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Excellent, and characterfully written. -- The Times, London, UK
Where to go
Every part of Crete has its loyal devotees and it's hard to pick out highlights, but on the whole if you want to get away from it all you should head for the ends of the island - west, towards Hania and the smaller, less well-connected places along the south and west coasts, or east to Sitia. Wherever you're staying though, you don't have to go far inland to escape the crowds.
Whatever you do, your first objective will probably be to leave behind the urban sprawl of Iraklion (Heraklion) as quickly as possible - having paid the obligatory, and rewarding, visits to the archeological museum and nearby Knossos. The Minoan sites are of course one of the major attractions of Crete: as well as Knossos itself there are many other grand remains scattered around the centre of the island - Festos and Ayia Triadha in the south (with Roman Gortys to provide contrast) and Malia on the north coast. Almost wherever you go though, you'll find some kind of reminder of this history - the town of Gournia near the tourist enticements of Ayios Nikolaos, the palace of Zakros over in the far east or the lesser sites scattered around the west.
For many people, unexpected highlights also turn out to be Crete's Venetian forts - dominant at Rethimnon, magnificent at Frangokastello, and found in various stages of ruin around most of the island; the Byzantine churches, most famously at Kritsa but again to be discovered almost anywhere; and in Rethimnon and Hania cluttered old towns full of Venetian and Turkish relics.
The mountains and valleys of the interior also deserve far more attention than they get. Only the Lasithi plateau in the east and the Samarian gorge in the west really see large numbers of visitors, but almost anywhere you can turn off the main roads and find agricultural villages going about their daily life, and often astonishingly beautiful scenery. This is especially true in the west, where the Lefka Ori - the White Mountains - dramatically dominate every view, and numerous lesser gorges run parallel to the Samarian one down to the Libyan Sea. But there's lovely country behind Iraklion too, in the foothills of the Psiloritis range, and especially on the other side of these mountains in the Amari Valley, easily reached from Rethimnon. The east also has its moments, in the Dhikti range and in the spectacular cliff drive from Ayios Nikolaos to Sitia.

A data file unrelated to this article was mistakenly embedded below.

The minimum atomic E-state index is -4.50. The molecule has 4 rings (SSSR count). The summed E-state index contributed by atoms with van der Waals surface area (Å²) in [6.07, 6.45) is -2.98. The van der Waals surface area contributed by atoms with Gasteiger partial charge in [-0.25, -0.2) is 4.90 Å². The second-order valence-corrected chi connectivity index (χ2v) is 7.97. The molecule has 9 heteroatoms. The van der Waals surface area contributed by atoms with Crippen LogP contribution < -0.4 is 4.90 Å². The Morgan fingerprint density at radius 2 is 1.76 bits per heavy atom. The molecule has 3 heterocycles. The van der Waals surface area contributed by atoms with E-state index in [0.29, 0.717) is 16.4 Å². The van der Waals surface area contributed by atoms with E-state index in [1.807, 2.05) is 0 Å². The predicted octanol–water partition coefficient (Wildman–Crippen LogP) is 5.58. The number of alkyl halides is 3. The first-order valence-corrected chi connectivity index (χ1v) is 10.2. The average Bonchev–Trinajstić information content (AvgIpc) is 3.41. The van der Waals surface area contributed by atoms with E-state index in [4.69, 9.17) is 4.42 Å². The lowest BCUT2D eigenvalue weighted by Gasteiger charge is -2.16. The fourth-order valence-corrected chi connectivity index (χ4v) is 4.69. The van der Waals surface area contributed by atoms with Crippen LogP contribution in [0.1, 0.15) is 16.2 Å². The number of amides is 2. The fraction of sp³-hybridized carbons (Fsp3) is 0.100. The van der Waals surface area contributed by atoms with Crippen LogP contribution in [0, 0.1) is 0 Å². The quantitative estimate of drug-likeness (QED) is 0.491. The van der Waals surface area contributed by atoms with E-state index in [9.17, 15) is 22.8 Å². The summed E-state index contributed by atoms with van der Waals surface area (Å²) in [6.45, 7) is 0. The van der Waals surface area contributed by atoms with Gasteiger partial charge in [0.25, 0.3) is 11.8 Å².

As for beaches, you'll find great ones almost anywhere on the north coast. From Iraklion to Ayios Nikolaos there's very heavy development, and most package tourists are aiming for the resort hotels here. These places can be fun if nightlife and crowds are what you're after - especially the biggest of them, like Malia and Ayios Nikolaos, which have the added advantage of being large enough to have plenty of cheap food and accommodation, plus good transport links. Malia also has sand as good as any on the island (if you can find it through the crowds), but Ayios Nikolaos really doesn't have much of a beach of its own. Further east things get quieter: Sitia is a place of real character, and beyond it on the east coast are a number of beautifully tranquil places - especially Zakros - and Vai, very busy with day-trippers. To the west there's another tranche of development around Rethimnon, but the town itself is relatively unscathed, and a rather lesser cluster of apartments and smaller hotels near Hania, the most attractive of the big towns. Other places at this end of the island tend to be on a smaller scale.
Along the south coast, resorts are far more scattered, and the mountains come straight down to the sea much of the way along. Only a handful of places are really developed - Ierapetra, Ayia Galini, Matala, Paleohora - and a few more, like Plakias and Makriyialos, on their way. But lesser spots in between, not always easy to get to, are some of the most attractive in Crete.
When to go
As the southernmost of all Greek islands, Crete has by far the longest summers: you can get a decent tan here right into October and swim at least from April until early November. Spring is the prime time to come: in April and May the island is relatively empty of visitors, the weather clear and not overpoweringly hot, and every scene is brightened by a profusion of wild flowers.
By mid-June the rush is beginning. July and August are not only the hottest, the most crowded and most expensive months, they are also intermittently blighted by fierce winds and accompanying high seas, which make boat trips very uncomfortable, and at their worst can mean staying indoors for a day or more at a time. The south coast is particularly prone to these. In September the crowds gradually begin to thin out, and autumn can again be a great time to visit - but now the landscape looks parched and tired, and there's a feeling of things gradually winding down.
Winters are mild, but also vaguely depressing: many things are shut, it can rain sporadically, sometimes for days, and there's far less life in the streets. In the mountains it snows, even to the extent where villages can be cut off; on the south coast it's generally warmer, soothed by a breeze from Africa. You may get a week or more of really fine weather in the middle of winter, but equally you can have sudden viciously cold snaps right through into March.